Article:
As a neuroscientist, I wondered, why is this so hard? Obviously, how much you weigh depends on how much you eat and how much energy you burn. What most people don't realize is that hunger and energy use are controlled by the brain, mostly without your awareness. Your brain does a lot of its work behind the scenes, and that is a good thing, because your conscious mind -- how do we put this politely? -- it's easily distracted. It's good that you don't have to remember to breathe when you get caught up in a movie. You don't forget how to walk because you're thinking about what to have for dinner.

Your brain also has its own sense of what you should weigh, no matter what you consciously believe.This is called your set point, but that's a misleading term, because it's actually a range of about 10 or 15 pounds. You can use lifestyle choices to move your weight up and down within that range, but it's much, much harder to stay outside of it. The hypothalamus, the part of the brain that regulates body weight,there are more than a dozen chemical signals in the brain that tell your body to gain weight, more than another dozen that tell your body to lose it, and the system works like a thermostat, responding to signals from the body by adjusting hunger, activity and metabolism, to keep your weight stable as conditions change. That's what a thermostat does, right? It keeps the temperature in your house the same as the weather changes outside. Now you can try to change the temperature in your house by opening a window in the winter, but that's not going to change the setting on the thermostat, which will respond by kicking on the furnace to warm the place back up. Your brain works exactly the same way, responding to weight loss by using powerful tools to push your body back to what it considers normal. If you lose a lot of weight, your brain reacts as if you were starving, and whether you started out fat or thin, your brain's response is exactly the same. We would love to think that your brain could tell whether you need to lose weight or not, but it can't. If you do lose a lot of weight, you become hungry, and your muscles burn less energy. Dr. Rudy Leibel of Columbia University has found that people who have lost 10 percent of their body weight burn 250 to 400 calories less because their metabolism is suppressed. That's a lot of food.This means that a successful dieter must eat this much less forever than someone of the same weightwho has always been thin.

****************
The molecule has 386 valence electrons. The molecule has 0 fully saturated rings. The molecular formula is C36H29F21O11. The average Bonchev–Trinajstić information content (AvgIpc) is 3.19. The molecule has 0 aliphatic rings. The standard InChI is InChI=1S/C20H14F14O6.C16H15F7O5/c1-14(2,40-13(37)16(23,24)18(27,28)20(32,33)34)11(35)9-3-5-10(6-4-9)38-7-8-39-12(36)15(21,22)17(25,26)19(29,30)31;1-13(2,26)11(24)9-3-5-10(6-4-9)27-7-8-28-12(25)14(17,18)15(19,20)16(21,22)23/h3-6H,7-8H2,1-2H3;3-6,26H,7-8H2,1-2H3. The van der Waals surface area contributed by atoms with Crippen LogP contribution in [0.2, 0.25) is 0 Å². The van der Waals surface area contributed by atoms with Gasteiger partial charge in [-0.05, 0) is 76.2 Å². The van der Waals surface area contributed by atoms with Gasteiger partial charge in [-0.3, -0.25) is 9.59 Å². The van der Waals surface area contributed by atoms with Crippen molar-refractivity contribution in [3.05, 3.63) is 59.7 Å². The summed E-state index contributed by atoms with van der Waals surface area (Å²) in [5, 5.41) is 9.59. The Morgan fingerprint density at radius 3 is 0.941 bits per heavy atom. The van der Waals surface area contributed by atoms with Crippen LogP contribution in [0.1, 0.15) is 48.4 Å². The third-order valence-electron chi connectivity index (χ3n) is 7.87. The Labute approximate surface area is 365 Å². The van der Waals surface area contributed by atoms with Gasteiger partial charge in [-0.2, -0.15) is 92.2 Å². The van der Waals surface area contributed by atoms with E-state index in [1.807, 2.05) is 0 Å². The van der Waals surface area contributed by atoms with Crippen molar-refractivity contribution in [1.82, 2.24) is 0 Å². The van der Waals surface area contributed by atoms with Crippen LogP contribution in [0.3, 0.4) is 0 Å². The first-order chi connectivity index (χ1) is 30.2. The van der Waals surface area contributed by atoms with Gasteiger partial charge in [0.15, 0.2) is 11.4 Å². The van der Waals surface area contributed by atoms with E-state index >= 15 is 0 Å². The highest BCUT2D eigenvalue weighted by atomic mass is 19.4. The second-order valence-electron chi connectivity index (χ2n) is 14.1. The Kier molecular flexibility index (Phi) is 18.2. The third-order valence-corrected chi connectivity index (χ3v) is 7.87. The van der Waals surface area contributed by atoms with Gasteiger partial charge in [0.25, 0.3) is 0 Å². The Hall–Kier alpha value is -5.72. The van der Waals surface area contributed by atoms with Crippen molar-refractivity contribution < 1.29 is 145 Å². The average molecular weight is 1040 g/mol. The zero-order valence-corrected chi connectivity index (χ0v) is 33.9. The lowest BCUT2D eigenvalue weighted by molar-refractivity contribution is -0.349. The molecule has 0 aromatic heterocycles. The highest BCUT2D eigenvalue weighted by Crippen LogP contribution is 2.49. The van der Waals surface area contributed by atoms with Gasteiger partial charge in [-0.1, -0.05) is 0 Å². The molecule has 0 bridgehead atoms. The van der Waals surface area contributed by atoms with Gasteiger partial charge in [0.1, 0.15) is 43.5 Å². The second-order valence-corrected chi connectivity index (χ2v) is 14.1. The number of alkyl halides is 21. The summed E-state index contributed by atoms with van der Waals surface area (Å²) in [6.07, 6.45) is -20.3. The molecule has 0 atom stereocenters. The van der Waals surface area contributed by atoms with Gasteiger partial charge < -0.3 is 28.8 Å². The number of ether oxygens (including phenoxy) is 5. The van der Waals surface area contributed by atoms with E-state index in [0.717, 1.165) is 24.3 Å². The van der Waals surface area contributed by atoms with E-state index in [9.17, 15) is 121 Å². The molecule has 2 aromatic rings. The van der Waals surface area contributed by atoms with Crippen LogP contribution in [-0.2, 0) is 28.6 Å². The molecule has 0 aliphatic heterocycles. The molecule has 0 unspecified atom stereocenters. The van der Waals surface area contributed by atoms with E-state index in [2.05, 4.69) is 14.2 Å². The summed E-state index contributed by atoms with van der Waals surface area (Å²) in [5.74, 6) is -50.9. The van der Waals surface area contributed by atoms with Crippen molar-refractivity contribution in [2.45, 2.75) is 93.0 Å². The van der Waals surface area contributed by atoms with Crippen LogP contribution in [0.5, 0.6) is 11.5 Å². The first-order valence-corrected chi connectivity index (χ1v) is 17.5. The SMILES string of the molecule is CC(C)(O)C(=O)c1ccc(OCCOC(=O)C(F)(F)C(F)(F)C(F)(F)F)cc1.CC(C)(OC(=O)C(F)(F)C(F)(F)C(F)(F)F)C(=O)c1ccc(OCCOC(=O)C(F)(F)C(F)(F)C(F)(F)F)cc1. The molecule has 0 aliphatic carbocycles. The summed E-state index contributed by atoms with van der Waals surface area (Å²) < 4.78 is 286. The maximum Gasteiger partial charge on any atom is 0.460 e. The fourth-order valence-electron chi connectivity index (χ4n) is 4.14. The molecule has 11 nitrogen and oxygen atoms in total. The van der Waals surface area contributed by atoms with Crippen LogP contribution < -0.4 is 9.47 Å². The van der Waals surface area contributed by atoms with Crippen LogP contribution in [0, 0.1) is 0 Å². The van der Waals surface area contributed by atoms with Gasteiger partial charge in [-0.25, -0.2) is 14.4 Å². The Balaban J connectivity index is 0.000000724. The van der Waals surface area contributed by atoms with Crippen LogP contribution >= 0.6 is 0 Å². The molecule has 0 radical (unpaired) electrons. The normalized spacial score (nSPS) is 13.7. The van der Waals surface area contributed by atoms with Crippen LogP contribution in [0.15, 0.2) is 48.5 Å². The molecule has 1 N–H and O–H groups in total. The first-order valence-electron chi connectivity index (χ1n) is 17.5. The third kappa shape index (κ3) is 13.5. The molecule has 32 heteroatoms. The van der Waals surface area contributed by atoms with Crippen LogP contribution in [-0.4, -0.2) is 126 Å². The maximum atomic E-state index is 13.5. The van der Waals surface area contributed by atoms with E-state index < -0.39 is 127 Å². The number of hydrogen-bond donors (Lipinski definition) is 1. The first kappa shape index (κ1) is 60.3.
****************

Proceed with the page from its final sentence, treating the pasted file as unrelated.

From an evolutionary perspective, your body's resistance to weight loss makes sense. When food was scarce, our ancestors' survival depended on conserving energy, and regaining the weight when food was available would have protected them against the next shortage. Over the course of human history,starvation has been a much bigger problem than overeating. This may explain a very sad fact: Set points can go up, but they rarely go down. Now, if your mother ever mentioned that life is not fair, this is the kind of thing she was talking about. (Laughter) Successful dieting doesn't lower your set point. Even after you've kept the weight off for as long as seven years, your brain keeps trying to make you gain it back. If that weight loss had been due to a long famine, that would be a sensible response. In our modern world of drive-thru burgers, it's not working out so well for many of us. That difference between our ancestral past and our abundant present is the reason that Dr. Yoni Freedhoff of the University of Ottawa would like to take some of his patients back to a time when food was less available, and it's also the reason that changing the food environment is really going to be the most effective solution to obesity.